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The NBA’s All-Star weekend in Indianapolis is coming up. Events are set to begin on Friday, February 16, and they will extend through Sunday.
One of the headlines for this weekend, besides the All-Star Game itself, of course, is a battle of the sexes that will take place between Golden State Warriors legend Steph Curry and New York Liberty star Sabrina Ionescu.
For decades, the thought of pitting men against women has been intensely prominent, one that has sparked the interest of all sorts of people, from curious on-lookers, to feminists, to misogynists.
While different people will root for or against Curry or Ionescu to varying degrees of intensity, one thing is for sure: a lot of people will simply be entertained by this matchup, regardless of the outcome.
The sort of competition planned between the male sharpshooter and his female counterpart is a three-point shootout, set to take place on February 17.
Steph Curry told one of his teammates that he wanted to participate in a three-point shooting contest against Ionescu. Ionescu was only too happy to oblige, as, not much time later, she agreed to Curry’s proposal.
You might find it odd that the male was the challenger here, but this fact expresses his respect for Ionescu, who, frankly, deserves it, in view of her accolades as a sharpshooter.
A four-time All-NBA First Team selection, a four-time All-NBA Second Team selection, an NBA Finals MVP, a two-time NBA MVP, a two-time NBA three-point contest winner, Curry justifiably has this much respect for Ionescu to challenge her.
Sabrina Ionescu’s Impressive Record
NBA fans will likely assume that Curry will win. But a deeper dive into Ionescu reveals that this assumption might be unfounded.
Can you guess who holds the record for the most three-pointers made in a round of three-point shooting competition? Hint: it isn’t Curry.
Ionescu holds this record, as she dropped 37 points in a round, a particularly impressive feat when you consider that it was the final round of competition, and players sometimes experience noticeable fatigue by the end, after shooting so many threes.
Curry was the previous record-holder, at 31 points. So it cannot come as a surprise that Ionescu beats Curry in this competition, because she has already outperformed him.
Ionescu’s accolades are extensive, showing that she is an amazing player, one who did not simply have one good flurry of good shooting in that historic three-point competition.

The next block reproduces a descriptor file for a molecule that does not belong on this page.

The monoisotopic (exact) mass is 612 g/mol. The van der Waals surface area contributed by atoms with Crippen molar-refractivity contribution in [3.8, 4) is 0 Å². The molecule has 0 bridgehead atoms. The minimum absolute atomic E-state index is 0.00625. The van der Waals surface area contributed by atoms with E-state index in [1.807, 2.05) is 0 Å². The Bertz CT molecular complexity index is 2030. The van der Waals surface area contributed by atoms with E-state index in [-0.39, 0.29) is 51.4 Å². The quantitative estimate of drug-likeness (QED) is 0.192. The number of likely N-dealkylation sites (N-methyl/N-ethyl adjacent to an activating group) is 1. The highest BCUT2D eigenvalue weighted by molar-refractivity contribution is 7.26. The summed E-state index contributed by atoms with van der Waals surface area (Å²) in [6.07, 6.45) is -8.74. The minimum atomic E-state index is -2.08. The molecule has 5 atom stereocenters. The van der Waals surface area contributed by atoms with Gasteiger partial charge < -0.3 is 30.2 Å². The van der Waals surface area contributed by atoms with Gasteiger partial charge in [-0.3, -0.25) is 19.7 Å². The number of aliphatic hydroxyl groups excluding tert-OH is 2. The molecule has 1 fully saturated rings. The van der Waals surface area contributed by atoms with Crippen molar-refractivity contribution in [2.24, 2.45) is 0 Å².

The top pick in her draft after her decorated time as a player for the Oregon Ducks, she is, for example, the first WNBA player to record a 30-point triple-double.
She has also earned an All-WNBA Second Team bid for two straight seasons now.
So Ionescu Really Has a Chance?
If you are still doubting Ionescu’s chances of beating Curry, let’s consider human physiology from a gendered perspective.
Men do have physical advantages over women. Men have greater lung capacity. The volume of their lungs is about ten to twelve percent higher than that of women. This is correlated with their greater height.
As is well-known, and what is immediately thought of in athletic battles of the sexes, is that men are born with more muscle mass than women. In terms of skeletal muscle mass, studies show that men tend to have about 36% more than women, which seems like a significant difference.
So men have these significant physical advantages over women.
Why, again, should we not count out Ionescu?
We have to consider the nature of the competition. If this were a five-kilometer race, then Curry would definitely win. Likewise, if these two athletes were going to box each other, then we would have to choose Curry.
But this is a three-point shooting contest, and nobody can doubt the conditioning of Ionescu, her physical ability to sustain strong shooting throughout a round of shooting.
Similarly, nobody can doubt Ionescu’s ability, with her muscle volume, to reach the rim. This is about technique and mental focus. She has the technique. She might also have a mental advantage over Curry because, as a man, Curry is likely facing more pressure than Ionescu does.
Ionescu certainly wouldn’t be the first woman to defeat a man, and to do so on such a significant stage.
In 1973, tennis player Billie Jean King defeated Bobby Riggs, a former number one-ranked tennis player, in straight sets. Riggs was 55 years old, but this outcome was still hailed generally as a big win for female athletes and for women in general, especially in view of Riggs’ notorious male chauvinistic attitude.
Riggs thought that he would beat her, and he was very wrong. Her win was monumental for women’s rights activists in the 1970s. Women athletes and women in general could feel a lot more confident about themselves, having gained a sense of their capability relative to that of men.
Ionescu has a chance to continue in this tradition of females using sports to empower themselves.